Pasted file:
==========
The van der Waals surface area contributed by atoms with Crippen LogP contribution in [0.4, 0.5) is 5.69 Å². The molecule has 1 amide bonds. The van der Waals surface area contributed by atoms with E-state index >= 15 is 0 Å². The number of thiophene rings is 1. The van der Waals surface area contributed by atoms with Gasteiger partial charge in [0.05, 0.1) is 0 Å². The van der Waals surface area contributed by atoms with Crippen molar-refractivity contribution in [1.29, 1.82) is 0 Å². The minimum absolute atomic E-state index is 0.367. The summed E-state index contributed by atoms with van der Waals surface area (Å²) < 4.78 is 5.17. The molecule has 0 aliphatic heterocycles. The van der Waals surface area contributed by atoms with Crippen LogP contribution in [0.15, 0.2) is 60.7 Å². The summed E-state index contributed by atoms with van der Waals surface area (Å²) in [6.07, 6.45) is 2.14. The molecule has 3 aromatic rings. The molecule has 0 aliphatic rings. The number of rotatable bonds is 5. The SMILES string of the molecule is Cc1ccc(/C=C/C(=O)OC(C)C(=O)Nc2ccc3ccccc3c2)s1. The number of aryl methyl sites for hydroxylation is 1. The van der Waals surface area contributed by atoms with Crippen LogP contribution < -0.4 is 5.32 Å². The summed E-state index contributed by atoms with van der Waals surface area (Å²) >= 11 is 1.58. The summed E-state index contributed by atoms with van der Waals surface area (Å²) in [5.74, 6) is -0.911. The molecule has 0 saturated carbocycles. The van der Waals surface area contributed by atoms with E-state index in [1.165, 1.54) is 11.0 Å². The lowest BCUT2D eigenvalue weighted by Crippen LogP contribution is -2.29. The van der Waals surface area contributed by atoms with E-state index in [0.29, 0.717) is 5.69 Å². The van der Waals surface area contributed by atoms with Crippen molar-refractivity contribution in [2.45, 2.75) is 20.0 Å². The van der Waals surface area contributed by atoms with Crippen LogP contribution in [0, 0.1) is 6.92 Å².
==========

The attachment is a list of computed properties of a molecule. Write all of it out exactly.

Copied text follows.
The van der Waals surface area contributed by atoms with Crippen LogP contribution in [0.4, 0.5) is 5.69 Å². The molecule has 1 amide bonds. The van der Waals surface area contributed by atoms with E-state index >= 15 is 0 Å². The number of thiophene rings is 1. The van der Waals surface area contributed by atoms with Gasteiger partial charge in [0.05, 0.1) is 0 Å². The van der Waals surface area contributed by atoms with Crippen molar-refractivity contribution in [1.29, 1.82) is 0 Å². The minimum absolute atomic E-state index is 0.367. The summed E-state index contributed by atoms with van der Waals surface area (Å²) < 4.78 is 5.17. The molecule has 0 aliphatic heterocycles. The van der Waals surface area contributed by atoms with Crippen LogP contribution in [0.15, 0.2) is 60.7 Å². The summed E-state index contributed by atoms with van der Waals surface area (Å²) in [6.07, 6.45) is 2.14. The molecule has 3 aromatic rings. The molecule has 0 aliphatic rings. The number of rotatable bonds is 5. The SMILES string of the molecule is Cc1ccc(/C=C/C(=O)OC(C)C(=O)Nc2ccc3ccccc3c2)s1. The number of aryl methyl sites for hydroxylation is 1. The van der Waals surface area contributed by atoms with Crippen LogP contribution < -0.4 is 5.32 Å². The summed E-state index contributed by atoms with van der Waals surface area (Å²) >= 11 is 1.58. The summed E-state index contributed by atoms with van der Waals surface area (Å²) in [5.74, 6) is -0.911. The molecule has 0 saturated carbocycles. The van der Waals surface area contributed by atoms with E-state index in [1.165, 1.54) is 11.0 Å². The lowest BCUT2D eigenvalue weighted by Crippen LogP contribution is -2.29. The van der Waals surface area contributed by atoms with E-state index in [0.29, 0.717) is 5.69 Å². The van der Waals surface area contributed by atoms with Crippen molar-refractivity contribution in [2.45, 2.75) is 20.0 Å². The van der Waals surface area contributed by atoms with Crippen LogP contribution in [0, 0.1) is 6.92 Å².